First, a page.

Winding Pathways encourages anyone with an Ailanthus in their yard to remove it, convert it to firewood if you can, and replace it with a native tree species.  Remember, report any Spotted Lanternflies you spot.

Setting Our Yard on Fire!

On  Fire?

Many readers know we burn our yard. What? Are we nuts? Fire kills. Fire destroys. Well, it can but it also cleanses and heals.
It’s one way to manage natural growth on properties. So, on a balmy early November day, we set our yard on fire! Flames towered over the yard as intense heat pushed outward.

We usually burn smallish prairies we’ve planted in both our front and back yards. Years ago, we usually burned in March but more recently we’ve shifted to November. Burning in fall seems to encourage wildflower blooms next summer.

Preparation is the Key

We’re unusual but not reckless. (A good read is at this address. Before burning we did these things:

  • Mowed a wide firebreak around our proposed burn area. Closely clipped lawns are nearly as effective as a firebreak as pavement or bare soil.
  • Acquired a fire permit from Linn County Public Health.
  • Found friends and neighbors to help us manage the burn.
  • Ahead of time educated neighbors about the value of burning and then alerted them of our plan to burn in a certain time frame.
  • Had appropriate tools on hand before we burned. These included garden rakes, matches, and both a portable fire pump, called a “Smith Indian”, and a hose stretched to the burn site.

Important Last-Minute Steps

On the day of our proposed burn, we did what the Health Department requires and first checked the air pollution report. We are only allowed to burn when the air quality is good, so jump online to a local map that shows real-time air quality. If the air quality is good, we call the sheriff’s department before burning. This is so that if someone reports smoke or fire, they know not to send out firefighters.

A light breeze helps push the fire through standing dried-out prairie grass, but too much wind can be dangerous. Our permit allows us to burn only if the wind is 20 mph or less.

Consideration of Neighbors

Because busy 30th Street Drive is our south property border we burn only when a south wind will push smoke away from the road and neighbor’s homes. North of our property is a large woodland where no one lives and there’s plenty of space for the smoke to disperse.

Rewards After Burning

Burning takes planning and preparation but the actual burn is over in a flash. On November 5th we were all ready, called the sheriff, and lit the prairie just after 3 pm. Flames roared through the grass and stopped dead when they reached our mowed lawn. Less than an hour after striking the match our fire was completely out and we were munching on pizza.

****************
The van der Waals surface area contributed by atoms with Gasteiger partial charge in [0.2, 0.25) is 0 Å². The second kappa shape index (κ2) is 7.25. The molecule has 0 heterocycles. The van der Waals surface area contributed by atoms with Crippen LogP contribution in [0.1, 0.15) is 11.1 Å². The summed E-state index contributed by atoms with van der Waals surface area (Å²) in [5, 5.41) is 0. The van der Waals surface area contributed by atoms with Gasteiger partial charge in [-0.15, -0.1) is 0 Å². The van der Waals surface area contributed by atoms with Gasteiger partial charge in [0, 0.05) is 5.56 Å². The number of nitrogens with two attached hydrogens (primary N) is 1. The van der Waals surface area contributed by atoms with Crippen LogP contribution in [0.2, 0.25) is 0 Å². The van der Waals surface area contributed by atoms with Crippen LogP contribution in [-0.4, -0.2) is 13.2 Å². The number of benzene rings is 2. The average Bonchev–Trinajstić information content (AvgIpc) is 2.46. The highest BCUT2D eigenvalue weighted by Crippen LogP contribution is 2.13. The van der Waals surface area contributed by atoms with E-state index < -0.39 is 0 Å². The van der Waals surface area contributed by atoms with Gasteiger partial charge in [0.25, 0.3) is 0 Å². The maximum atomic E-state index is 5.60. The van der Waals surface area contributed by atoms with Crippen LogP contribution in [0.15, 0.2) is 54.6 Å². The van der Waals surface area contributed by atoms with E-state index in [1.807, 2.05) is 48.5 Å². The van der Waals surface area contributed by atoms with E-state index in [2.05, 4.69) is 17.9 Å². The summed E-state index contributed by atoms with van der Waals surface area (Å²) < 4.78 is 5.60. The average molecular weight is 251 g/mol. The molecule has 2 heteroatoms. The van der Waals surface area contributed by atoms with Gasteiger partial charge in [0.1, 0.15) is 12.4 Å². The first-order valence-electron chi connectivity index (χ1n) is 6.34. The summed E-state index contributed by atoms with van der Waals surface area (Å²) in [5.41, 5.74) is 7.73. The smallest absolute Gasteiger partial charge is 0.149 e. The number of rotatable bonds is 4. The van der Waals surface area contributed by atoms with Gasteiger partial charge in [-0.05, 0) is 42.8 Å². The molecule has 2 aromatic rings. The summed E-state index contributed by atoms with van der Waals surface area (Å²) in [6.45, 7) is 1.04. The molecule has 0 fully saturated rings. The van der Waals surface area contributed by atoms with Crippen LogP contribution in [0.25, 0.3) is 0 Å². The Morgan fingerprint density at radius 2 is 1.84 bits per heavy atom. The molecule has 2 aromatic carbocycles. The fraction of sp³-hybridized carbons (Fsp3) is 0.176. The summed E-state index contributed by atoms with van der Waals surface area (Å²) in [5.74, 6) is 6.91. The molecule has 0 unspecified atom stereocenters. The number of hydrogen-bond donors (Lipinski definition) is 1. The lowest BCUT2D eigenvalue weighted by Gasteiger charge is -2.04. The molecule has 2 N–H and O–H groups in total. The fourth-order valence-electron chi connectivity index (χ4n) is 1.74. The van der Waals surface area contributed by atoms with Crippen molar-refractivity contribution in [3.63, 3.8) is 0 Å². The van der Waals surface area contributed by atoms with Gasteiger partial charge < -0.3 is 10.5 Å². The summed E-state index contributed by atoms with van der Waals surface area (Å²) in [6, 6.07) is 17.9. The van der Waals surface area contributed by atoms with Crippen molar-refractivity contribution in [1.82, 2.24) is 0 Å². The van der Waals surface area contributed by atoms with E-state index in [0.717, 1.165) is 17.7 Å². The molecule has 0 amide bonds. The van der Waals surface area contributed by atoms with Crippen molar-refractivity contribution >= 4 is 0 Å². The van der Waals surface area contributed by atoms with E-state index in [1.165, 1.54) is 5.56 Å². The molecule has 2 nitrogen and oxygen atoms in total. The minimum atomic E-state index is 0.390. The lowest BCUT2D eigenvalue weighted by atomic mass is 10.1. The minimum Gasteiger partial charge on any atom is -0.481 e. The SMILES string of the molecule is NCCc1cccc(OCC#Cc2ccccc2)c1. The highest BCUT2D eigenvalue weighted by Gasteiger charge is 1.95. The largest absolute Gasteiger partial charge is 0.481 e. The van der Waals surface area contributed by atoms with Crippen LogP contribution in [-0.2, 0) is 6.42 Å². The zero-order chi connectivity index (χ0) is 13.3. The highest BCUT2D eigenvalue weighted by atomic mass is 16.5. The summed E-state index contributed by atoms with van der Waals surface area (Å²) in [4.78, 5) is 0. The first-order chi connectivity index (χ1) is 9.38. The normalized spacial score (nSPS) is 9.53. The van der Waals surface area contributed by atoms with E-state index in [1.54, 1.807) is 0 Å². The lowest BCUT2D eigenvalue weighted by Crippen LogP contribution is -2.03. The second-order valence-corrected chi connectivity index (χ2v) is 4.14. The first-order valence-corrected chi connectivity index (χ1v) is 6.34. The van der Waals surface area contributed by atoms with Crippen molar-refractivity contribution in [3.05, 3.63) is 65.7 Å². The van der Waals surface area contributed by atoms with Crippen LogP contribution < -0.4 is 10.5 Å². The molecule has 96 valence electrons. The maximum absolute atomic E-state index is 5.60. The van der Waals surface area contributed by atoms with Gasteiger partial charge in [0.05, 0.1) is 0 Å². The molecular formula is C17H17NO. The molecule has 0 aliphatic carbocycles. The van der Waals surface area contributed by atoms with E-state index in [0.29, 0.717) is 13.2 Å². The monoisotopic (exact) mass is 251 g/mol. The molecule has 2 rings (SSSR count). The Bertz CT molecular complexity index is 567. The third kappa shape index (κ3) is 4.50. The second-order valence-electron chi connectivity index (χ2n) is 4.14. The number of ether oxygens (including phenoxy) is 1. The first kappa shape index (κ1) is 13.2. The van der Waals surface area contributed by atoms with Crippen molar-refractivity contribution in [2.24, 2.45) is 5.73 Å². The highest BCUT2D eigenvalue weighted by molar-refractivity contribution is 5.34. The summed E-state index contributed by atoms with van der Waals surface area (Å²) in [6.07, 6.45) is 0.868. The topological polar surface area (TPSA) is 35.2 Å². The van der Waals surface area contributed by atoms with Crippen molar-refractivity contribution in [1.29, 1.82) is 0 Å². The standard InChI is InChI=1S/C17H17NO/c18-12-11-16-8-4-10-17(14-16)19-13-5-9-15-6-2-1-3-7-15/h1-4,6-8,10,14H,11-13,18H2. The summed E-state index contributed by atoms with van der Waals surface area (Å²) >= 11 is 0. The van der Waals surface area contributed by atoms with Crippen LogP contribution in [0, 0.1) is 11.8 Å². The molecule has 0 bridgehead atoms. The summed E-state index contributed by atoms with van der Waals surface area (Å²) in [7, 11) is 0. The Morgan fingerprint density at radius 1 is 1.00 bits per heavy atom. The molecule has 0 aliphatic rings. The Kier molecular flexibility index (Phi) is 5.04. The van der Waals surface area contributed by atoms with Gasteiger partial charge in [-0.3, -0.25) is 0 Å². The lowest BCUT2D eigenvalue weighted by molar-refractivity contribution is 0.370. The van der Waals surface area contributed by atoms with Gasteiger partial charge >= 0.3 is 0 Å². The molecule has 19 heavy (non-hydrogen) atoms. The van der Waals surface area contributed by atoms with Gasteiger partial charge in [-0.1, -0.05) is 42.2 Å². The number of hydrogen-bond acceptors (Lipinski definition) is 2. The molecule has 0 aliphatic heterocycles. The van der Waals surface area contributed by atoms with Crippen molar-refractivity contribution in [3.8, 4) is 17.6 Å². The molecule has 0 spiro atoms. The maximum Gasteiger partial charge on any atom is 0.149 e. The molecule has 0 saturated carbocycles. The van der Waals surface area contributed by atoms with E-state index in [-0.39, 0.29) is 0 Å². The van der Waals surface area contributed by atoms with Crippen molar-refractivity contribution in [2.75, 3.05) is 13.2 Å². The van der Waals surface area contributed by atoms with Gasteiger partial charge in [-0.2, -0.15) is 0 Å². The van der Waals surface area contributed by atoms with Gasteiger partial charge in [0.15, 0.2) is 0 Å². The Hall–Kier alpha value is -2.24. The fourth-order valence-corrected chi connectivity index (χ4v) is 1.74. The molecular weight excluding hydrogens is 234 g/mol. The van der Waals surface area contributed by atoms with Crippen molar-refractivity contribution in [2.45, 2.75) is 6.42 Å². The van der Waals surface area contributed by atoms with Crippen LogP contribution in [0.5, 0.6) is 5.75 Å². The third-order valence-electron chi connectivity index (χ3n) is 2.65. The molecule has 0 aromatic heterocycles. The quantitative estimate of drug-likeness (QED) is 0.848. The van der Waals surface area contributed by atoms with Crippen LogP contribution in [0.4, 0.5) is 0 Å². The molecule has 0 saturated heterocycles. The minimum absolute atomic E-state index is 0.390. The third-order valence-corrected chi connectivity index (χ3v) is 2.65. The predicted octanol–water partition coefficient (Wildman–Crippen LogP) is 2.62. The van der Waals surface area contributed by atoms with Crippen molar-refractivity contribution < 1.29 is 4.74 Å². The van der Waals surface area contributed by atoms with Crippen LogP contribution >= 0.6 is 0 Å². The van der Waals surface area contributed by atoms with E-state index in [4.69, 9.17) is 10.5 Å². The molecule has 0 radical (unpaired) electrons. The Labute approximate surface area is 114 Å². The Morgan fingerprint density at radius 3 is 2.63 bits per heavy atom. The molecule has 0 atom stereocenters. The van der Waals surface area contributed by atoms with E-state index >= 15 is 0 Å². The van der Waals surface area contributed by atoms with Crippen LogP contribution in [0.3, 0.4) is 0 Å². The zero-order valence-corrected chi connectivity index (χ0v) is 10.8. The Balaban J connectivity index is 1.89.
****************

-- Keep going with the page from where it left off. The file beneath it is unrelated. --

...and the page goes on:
Most homeowners can’t burn, but many can. It’s an interesting and natural way to manage property.  And, it’s fun.

Following The Frog Statue Through the Seasons

At the foot of East Post Road SE, just by Indian Creek is the frog statue that dons varied outfits each season and for many events.  Take a look through the years. And visit our website for amphibian blogs.

The frog is serious about keeping healthy and helping after storms.


Further into the year:

Middle of the Year is graduation, summer fun, and the Fourth of July with a loyal “Vandal” from Idaho!


Always a civic Duty Calls.

We are “hopping” to add more photos as we walk by the ever-current and exciting Frog Statue. To learn about real frogs of Iowa visit the website link.




What is the “To-Do” About Moles?

People make a “to-do” about moles. They might be the most disliked animal in suburbia. We have them at Winding Pathways and are sharing tips on what we do about them.

Human Created Problems

Suburban and urban soil has a common problem. It is too often compacted.   Construction companies often scrape topsoil off a yard before building a house. Then, they drive vehicles in the yard. When a family moves in, they soon create a dog run, drive their cars on the grass, and play on the lawn. Too many footsteps by pooches or people compact the ground.

Nature Has Solutions

Lawn plants struggle to thrive in tight soil, but nature has a remedy. Fossorial animals live in the soil and include moles, gophers, shrews, ants, worms, and others. Their burrowing constantly mixes and softens the dirt they live in, making it easier for plants to live.

Moles or Gophers?

People often confuse moles with gophers, but it’s easy to tell them apart. Moles prefer living in moist shady places and are at home in suburbia. They eat grubs and worms.   Gophers, in contrast, are more likely to live in rural sunny pastures with dry soil and mostly eat roots. Mole hills are symmetrical, like mini volcano cones. Gophers, in contrast, make elliptical hills.